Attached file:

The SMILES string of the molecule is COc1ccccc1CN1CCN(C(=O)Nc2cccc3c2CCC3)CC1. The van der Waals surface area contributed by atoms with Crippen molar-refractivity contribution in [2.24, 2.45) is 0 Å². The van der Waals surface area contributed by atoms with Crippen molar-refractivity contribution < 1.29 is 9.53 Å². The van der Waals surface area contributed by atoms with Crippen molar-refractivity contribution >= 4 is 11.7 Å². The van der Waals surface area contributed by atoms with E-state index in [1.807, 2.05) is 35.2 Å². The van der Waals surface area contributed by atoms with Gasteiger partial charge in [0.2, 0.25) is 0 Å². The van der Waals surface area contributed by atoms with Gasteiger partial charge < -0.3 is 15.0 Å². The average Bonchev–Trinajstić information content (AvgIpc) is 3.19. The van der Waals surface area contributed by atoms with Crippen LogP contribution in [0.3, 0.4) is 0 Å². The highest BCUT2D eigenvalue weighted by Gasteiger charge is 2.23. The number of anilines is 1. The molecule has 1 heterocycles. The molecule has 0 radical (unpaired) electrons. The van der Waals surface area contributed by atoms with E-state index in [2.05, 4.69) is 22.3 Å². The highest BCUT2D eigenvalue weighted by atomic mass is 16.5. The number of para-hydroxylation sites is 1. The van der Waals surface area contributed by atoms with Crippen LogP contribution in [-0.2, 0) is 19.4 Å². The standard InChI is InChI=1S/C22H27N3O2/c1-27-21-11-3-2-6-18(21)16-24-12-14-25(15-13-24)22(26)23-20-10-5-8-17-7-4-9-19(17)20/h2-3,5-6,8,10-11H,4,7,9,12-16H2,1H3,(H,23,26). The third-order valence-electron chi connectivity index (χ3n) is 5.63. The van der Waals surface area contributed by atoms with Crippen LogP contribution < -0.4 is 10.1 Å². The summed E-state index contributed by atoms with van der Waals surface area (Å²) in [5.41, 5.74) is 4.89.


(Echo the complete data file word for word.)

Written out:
The SMILES string of the molecule is COc1ccccc1CN1CCN(C(=O)Nc2cccc3c2CCC3)CC1. The van der Waals surface area contributed by atoms with Crippen molar-refractivity contribution in [2.24, 2.45) is 0 Å². The van der Waals surface area contributed by atoms with Crippen molar-refractivity contribution < 1.29 is 9.53 Å². The van der Waals surface area contributed by atoms with Crippen molar-refractivity contribution >= 4 is 11.7 Å². The van der Waals surface area contributed by atoms with E-state index in [1.807, 2.05) is 35.2 Å². The van der Waals surface area contributed by atoms with Gasteiger partial charge in [0.2, 0.25) is 0 Å². The van der Waals surface area contributed by atoms with Gasteiger partial charge < -0.3 is 15.0 Å². The average Bonchev–Trinajstić information content (AvgIpc) is 3.19. The van der Waals surface area contributed by atoms with Crippen LogP contribution in [0.3, 0.4) is 0 Å². The highest BCUT2D eigenvalue weighted by Gasteiger charge is 2.23. The number of anilines is 1. The molecule has 1 heterocycles. The molecule has 0 radical (unpaired) electrons. The van der Waals surface area contributed by atoms with E-state index in [2.05, 4.69) is 22.3 Å². The highest BCUT2D eigenvalue weighted by atomic mass is 16.5. The number of para-hydroxylation sites is 1. The van der Waals surface area contributed by atoms with Crippen LogP contribution in [-0.2, 0) is 19.4 Å². The standard InChI is InChI=1S/C22H27N3O2/c1-27-21-11-3-2-6-18(21)16-24-12-14-25(15-13-24)22(26)23-20-10-5-8-17-7-4-9-19(17)20/h2-3,5-6,8,10-11H,4,7,9,12-16H2,1H3,(H,23,26). The third-order valence-electron chi connectivity index (χ3n) is 5.63. The van der Waals surface area contributed by atoms with Crippen LogP contribution < -0.4 is 10.1 Å². The summed E-state index contributed by atoms with van der Waals surface area (Å²) in [5.41, 5.74) is 4.89.